The first week of February I wrote a post about how I ruined an opportunity to be featured in a major publication.
I found out last Friday, that I was wrong.
I was totally shocked and surprised to find, in my inbox, an email from the author letting me know that the story had FINALLY been published.
This was about a month and a half after sending him an email letting him know of my conversation with my wife. I didn’t hear from him so I thought maybe I had committed a major no-no in the media world by wasting someone’s time which obviously was never my intention.
Now I’m not so sure he received the email and I even went back through gmail history to make sure I wasn’t losing it to see if I had actually sent the email. I did so either he is extremely busy and it got buried in his inbox or it’s possible it hit his spam folder for whatever reason.
Regardless, I actually really enjoyed the story and found myself wishing I could write as well as him. It was a great story indeed so I hope you get to check it out!
[ Read: Life in the Credit Basement: When Low Scores Are a Source of Pride ] (I have definitely taken my “extreme” stance with great pride and passion!)
As you know, I struggled deeply with the conversation my wife and I had about temporarily getting a credit card in order to give me some credit history and make sure we’re able to buy this house from my in-laws.
Here’s the deal.
We were looking for “the perfect” house over the summer. In doing so, the mortgage guy informed us that I had no credit score due to a lack of active debt history and that my wife would have to try and get the house only in her name. The problem is that because of the crazy mortgage we got on our last house — and the bad neighborhood we found ourselves in — we did a short-sale. Summer of 2014 will be three years since the short sale which is when banks will consider giving a mortgage to my wife again.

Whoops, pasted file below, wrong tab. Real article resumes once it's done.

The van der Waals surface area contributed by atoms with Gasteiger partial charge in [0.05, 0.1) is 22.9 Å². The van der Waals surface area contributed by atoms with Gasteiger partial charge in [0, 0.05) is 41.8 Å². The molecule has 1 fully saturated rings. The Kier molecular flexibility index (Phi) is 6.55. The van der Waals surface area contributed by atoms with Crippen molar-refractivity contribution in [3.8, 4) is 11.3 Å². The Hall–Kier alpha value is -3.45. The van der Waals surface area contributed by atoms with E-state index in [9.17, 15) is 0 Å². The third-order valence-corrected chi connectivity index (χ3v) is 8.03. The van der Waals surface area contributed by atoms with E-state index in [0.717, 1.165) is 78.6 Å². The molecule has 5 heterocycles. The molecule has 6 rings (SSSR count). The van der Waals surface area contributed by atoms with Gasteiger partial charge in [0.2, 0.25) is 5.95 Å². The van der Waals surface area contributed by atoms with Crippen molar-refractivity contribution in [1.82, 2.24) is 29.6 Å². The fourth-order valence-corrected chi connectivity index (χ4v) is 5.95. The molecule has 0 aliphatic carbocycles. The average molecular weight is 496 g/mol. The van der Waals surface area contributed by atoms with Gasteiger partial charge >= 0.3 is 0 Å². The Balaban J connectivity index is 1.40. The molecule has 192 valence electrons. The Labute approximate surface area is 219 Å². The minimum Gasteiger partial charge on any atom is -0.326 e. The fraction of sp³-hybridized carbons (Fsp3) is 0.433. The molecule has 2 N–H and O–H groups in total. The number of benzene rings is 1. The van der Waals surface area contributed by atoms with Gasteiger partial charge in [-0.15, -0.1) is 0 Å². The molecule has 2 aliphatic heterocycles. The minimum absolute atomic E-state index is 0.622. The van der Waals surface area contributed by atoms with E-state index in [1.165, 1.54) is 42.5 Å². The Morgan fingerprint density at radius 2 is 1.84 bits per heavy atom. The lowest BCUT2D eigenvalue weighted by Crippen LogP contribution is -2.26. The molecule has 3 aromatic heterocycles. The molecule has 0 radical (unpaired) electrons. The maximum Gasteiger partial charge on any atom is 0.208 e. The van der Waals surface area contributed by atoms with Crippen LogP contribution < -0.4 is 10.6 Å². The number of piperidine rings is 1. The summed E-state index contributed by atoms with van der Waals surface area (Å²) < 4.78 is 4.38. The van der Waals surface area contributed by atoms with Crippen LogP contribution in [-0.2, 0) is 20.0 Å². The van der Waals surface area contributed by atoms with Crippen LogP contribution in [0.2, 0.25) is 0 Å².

We moved on, and figured we’d start looking again in the summer of 2014.
Then my in-laws found “the perfect” house with everything we were looking for and then some. (3 bedroom with one and a half baths with a partially finished basement on a 2 acre lot close to town.) BTW, we’re making some improvements to it now and when we’re totally done we’ll have 5 bedrooms 3 baths on 2 acres, an awesome new kitchen, and new floors.
So they put an offer on it. They knew our plans, so when they told us about it the plan was that we would buy the house from them this summer. No problem we thought.
But, with this new family element, I started to seriously worry about the what ifs. What if we can’t get a mortgage and they end up stuck with this house — their 3rd house?
That’s when my wife approached me with her “temporary” solution — the credit card idea.
I’ve often written about manual underwriting and even tried pimping out eCredable as an option but when you find yourself in the situation suddenly those options seem less of a reality. I’m not saying they are not real options, just that it’s much easier to write about them when you have no personal experience using them.
We were unable to find anyone who does manual underwriting in my town and it makes me a little nervous doing mortgage paperwork across state lines.
eCredable sounds like a great option and according to what I understand, lenders are supposed to take information obtained from eCredable into account but aren’t necessarily required to give you a loan even if the information obtained is satisfactory.
And that’s where my worrying came into play and why I considered my wife’s solution. I know for a fact that if I play the stupid game long enough to show some activity then I will likely have a score long enough for me to get a mortgage. I guess the problem is that I do not really know how long that takes which is why I considered “selling out” in the first place. If I wait too long then it would all be for nothing.
I haven’t made a move yet, and I honest to God DO NOT want to. I’d rather use the alternatives available but like I said, when you find yourself in a real life situation, suddenly everything you’ve written on the subject isn’t so cut and dry anymore. Generally speaking the people who push the alternatives already have a mortgage, which means they also already have a credit score.
With that said I am planning on speaking with someone from eCredable to discuss the real possibilities. Maybe when I do, reality will be more clear and I totally acknowledge that I could be wrong. We’ll see.
I may even call Churchill Mortgage just to see what that process looks like across state lines.
Until then, all options are on the table.
Image courtesy of David Castillo Dominici / FreeDigitalPhotos.net